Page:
Smartphone with icons of social media on screen on green wooden table.

How can you limit the data stalking? Facebook is now so good at watching what we do online—and even offline, wandering around the physical world—it doesn’t need to hear us to know what we like. In fact, Facebook and big data brokers know more about you than your closest friends and family members. They know who you are likely to spend time with, where you will eat next, where you like to travel, what you like, don’t like, and who influences you the most to do something. How can you limit the amount of data Facebook and advertisers are collecting about you? Read more HERE and HERE.

TERRORISM

Hundreds warned about potential nerve agent exposure: Hundreds of people could have been contaminated by the nerve agent that poisoned a Russian double agent in Salisbury, officials have confirmed, as locals questioned why they were not warned sooner. A week after Sergei Skripal and his daughter, Yulia, were left in a critical condition following an attack in the city, residents were advised to take action to protect themselves. Anyone who visited the same pub or restaurant as the pair last Sunday were told to wash their clothes immediately and clean all jewelry, mobile phones, spectacles, and other items with antiseptic wipes. READ MORE

How cars became a weapon of choice: Abdelrahman al-Shaludi was from Silwan in East Jerusalem. James Fields was from Ohio. One was associated with Hamas and the other with white supremacists.  The two have very little in common, except one thing: both chose to turn a car into a weapon. Despite their differences, their decisions to weaponize their vehicles bookended the spread of vehicle ramming as a tactic. How can we understand the process by which an attack type popularized in the West Bank became the tactic of choice for a white supremacist in the United States? READ MORE

FOOD SAFETY

Catfish recalled for adulteration: Heartland Catfish Co. of Itta Bena, Miss., is recalling more than 34 tons of catfish products that may be adulterated with leucomalachite green, the according to the USDA’s Food Safety and Inspection Service (FSIS). The fresh and frozen catfish products were produced on Feb. 16, 2018. Leucomalachite green is an organic compound that is used primarily for dying materials such as silk, leather, and paper. Another controversial use is as an antimicrobial in aquaculture, but the compound has been banned in the U.S. since 1983. The adulteration was discovered during routine FSIS testing. Read more HERE and HERE.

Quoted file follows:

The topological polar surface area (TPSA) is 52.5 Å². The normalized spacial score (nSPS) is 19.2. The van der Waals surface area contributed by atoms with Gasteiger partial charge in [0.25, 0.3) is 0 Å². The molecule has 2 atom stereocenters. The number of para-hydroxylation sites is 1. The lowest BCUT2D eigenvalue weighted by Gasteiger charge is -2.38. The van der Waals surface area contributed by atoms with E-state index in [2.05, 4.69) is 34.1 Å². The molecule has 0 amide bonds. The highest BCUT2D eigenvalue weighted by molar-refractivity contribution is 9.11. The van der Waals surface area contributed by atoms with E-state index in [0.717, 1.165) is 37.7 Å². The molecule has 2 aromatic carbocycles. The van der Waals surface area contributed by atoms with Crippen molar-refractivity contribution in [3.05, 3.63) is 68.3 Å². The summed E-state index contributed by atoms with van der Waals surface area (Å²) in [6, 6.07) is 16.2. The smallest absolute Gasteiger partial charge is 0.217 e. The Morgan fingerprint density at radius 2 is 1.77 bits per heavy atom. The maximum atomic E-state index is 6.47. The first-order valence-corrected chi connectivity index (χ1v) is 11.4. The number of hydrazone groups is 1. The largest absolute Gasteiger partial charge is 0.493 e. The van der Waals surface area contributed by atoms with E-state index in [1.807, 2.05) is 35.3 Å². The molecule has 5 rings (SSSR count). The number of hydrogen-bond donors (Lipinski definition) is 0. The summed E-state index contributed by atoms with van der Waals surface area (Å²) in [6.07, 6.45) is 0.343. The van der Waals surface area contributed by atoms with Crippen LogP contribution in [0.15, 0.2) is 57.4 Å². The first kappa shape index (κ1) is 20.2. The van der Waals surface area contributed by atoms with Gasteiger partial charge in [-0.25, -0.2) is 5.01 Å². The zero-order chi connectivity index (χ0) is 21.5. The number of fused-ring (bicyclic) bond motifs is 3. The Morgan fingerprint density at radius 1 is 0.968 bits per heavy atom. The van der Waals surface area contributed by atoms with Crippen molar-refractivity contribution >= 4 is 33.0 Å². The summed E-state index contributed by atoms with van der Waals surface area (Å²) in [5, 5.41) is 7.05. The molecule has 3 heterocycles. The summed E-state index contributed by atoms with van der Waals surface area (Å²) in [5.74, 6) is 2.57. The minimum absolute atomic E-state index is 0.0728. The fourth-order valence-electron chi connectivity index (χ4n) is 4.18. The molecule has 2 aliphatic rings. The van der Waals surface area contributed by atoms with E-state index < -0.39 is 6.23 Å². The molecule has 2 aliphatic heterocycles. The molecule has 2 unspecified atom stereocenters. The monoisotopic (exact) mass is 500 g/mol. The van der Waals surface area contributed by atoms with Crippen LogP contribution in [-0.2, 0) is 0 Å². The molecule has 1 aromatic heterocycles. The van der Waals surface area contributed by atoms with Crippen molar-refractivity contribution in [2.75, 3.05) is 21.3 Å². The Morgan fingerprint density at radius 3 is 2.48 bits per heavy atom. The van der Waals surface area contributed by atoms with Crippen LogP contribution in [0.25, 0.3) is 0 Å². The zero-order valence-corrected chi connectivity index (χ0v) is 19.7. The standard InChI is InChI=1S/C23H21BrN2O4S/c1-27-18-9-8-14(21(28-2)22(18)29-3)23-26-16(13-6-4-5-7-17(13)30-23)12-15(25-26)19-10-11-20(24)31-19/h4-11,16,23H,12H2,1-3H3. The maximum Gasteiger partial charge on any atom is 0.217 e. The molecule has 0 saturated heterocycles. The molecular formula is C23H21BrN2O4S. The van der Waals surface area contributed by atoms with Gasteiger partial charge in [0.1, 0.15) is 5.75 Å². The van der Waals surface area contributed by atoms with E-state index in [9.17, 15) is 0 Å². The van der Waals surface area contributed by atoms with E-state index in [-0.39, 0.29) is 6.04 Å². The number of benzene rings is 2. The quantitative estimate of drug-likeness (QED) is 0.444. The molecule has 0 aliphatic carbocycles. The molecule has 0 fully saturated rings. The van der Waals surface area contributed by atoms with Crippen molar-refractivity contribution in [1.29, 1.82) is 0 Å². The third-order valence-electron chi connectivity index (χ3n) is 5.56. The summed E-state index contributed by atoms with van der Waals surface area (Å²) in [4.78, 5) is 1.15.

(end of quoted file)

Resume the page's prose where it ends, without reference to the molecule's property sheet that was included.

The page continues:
Foster Farms held partially liable for child’s salmonellosis: In a precedent-setting food safety case, an Arizona federal court jury has returned a verdict in the amount of $6.5 million in favor of a 5-year-old child who suffered a brain injury in 2013 as a result of a Salmonella Heidelberg infection from what was believed to be chicken produced by Foster Poultry Farms. The case established that chicken producers can be held responsible for Salmonella contamination on raw chicken  even though the USDA does not consider Salmonella an adulterant in raw chicken and even though the bacteria can be killed by adequately cooking. READ MORE

FOOD SECURITY

Initiative aims to stop soy production in environmentally sensitive regions: Global egg customers are coming together to back an initiative which aims to remove soy produced in the Amazon, Cerrado and other areas of environmental sensitivity from the global food chain by 2020. More than 60 retailers and manufacturers support the manifesto. READ MORE